Wednesday, December 26, 2012

Playing With Cards - The Creative Part of Revising

Last time, I gave a step-by-step rundown of my revision process and explained how I "use" (that sounds so bad) alphas, betas and critique partners. Now, we can begin breaking the process down, starting with the first few rounds of revisions. These rounds are both fun and painful at the same time.

They're fun, because I'm still in the creative part of the process. There's still a lot of new writing going on and I'm coming up with new ideas for plot twists, suspense thickeners and character development. They're painful because it means chopping up what I'd once thought was a masterpiece and putting the pieces back together, sometimes trashing some while also trying to figure out how to weave those new things into something that already exists.

Building a house from the ground up and making it the way you want it is easier than taking an existing home and trying to remodel with the walls, ceiling and infrastructure already there. Removing a wall isn't so easy when you discover it's holding up the second floor or the roof. We're going through a remodeling project right now and even demolition isn't as fun as it looks because you don't want to do irreperable damage.

Same goes for your WIP, which is why it's easier if you don't completely pants your way through the first draft (write by the seat of your pants with no outline). A little planning of at least where your outside walls, roof and main rooms go before you start reduces the stress and pain of having to move any structure points later. I learned this the hard way, having pretty much written both Promise and Purpose by the seat of my pants. When I do at least a basic outline that follows good story structure, revisions are less painful.

However, unexpected twists and turns come up while writing the first draft that cause the original outline to be pushed under a pile of new notes, never to be seen again. I have a better structure than I did if I hadn't outlined at all, but it still needs work. So, even if I did actually outline the book before writing, in the first few rounds of revisions, I'm working on the structure - the plot and character arcs.

As soon as I finish the first draft, I start analyzing it for improvement. Actually, when I first finish the draft, I whoop and holler, do the happy dance and swear it's not only the best thing I've ever written, but the absolute best thing ever written in the history of the entire freakin' universe. It's a damn masterpiece that no one ever will be able to top. Ever. Then the next day, I start reading this brilliant piece of genius and realize, well, um, yeah ... it's crap.

It's for this reason that many authors will tell you to put the WIP aside for at least a couple of weeks so you can come back to it with fresh eyes and mind. Let it stew for a while, or work on something else, so you can be objective when you get back to it. I've tried this. It's too soon in the process for me to do so.

I need to immediately read what I just wrote. I need to remain immersed in that world and maintain that connection with the characters. By the time I get to writing the end, I don't always remember everything that was in the beginning. If I wait to do this step, when I start up again and I'm reading it for the first time, I won't necessarily remember exactly how the ending went down on paper. I lose that continuity, which leads to adding an extra round of reading/revising - once to familiarize myself with the entire story and then again to actually make notes and figure out what needs fixing.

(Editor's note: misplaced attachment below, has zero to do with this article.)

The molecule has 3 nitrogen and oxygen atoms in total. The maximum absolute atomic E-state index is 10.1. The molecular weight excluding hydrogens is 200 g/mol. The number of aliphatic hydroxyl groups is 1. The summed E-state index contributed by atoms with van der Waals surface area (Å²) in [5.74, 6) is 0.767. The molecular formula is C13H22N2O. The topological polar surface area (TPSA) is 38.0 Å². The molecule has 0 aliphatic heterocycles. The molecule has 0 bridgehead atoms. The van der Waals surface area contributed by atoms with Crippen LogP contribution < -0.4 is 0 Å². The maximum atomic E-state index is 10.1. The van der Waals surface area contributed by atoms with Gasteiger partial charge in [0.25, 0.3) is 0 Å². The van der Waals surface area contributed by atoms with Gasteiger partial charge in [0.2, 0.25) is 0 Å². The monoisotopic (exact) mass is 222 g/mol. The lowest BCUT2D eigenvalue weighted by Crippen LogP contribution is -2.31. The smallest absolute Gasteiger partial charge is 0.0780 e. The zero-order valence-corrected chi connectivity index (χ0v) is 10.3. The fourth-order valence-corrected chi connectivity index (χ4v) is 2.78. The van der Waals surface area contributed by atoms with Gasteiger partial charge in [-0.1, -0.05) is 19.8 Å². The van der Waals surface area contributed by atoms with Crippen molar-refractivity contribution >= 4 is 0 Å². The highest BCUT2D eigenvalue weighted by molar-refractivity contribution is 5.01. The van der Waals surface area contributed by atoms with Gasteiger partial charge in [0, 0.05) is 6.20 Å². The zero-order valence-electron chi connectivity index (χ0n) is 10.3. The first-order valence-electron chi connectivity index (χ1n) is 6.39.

After one night of celebrating, I get back to work. Usually, I'll print out a hard copy of the manuscript, grab my purple pen and go to a different room of the house. I'll review any notes I've made while writing the draft to remind myself of fixes I already know I want to make (when I'm writing, if an idea occurs to me that's not a quick fix, I'll jot it down to put in later). Then I'll read through the entire draft, writing notes all over the pages, in the margins and on the backs.

Reading the story beginning to end allows me to make notes where I was inconsistent, dropped a ball I'd thrown in at the beginning but forgot to catch later, completely left a plot line out that needs to be in there, etc. Now that I know how the whole story goes, I can see how it can be better, so I'm also taking notes on those areas. Basically, in this round, I'm putting in everything I'd meant to originally, but had messed up in the heat of the draft, as well as adding any new ideas.

If I feel good about these changes, I'll get to work, starting at the beginning and going through the entire manuscript, working on these plot and character improvements. If I'm stuck, especially on a major plot point that must be fixed before anything else can be figured out, then I'll let my alpha start reading so she can help me brainstorm a solution. But I'm usually still working while she's reading. When I'm done with this round, I'll definitely give it to her, although, again, I keep working while she has it. Unless I do need her help, her purpose at this point is to cheer me on.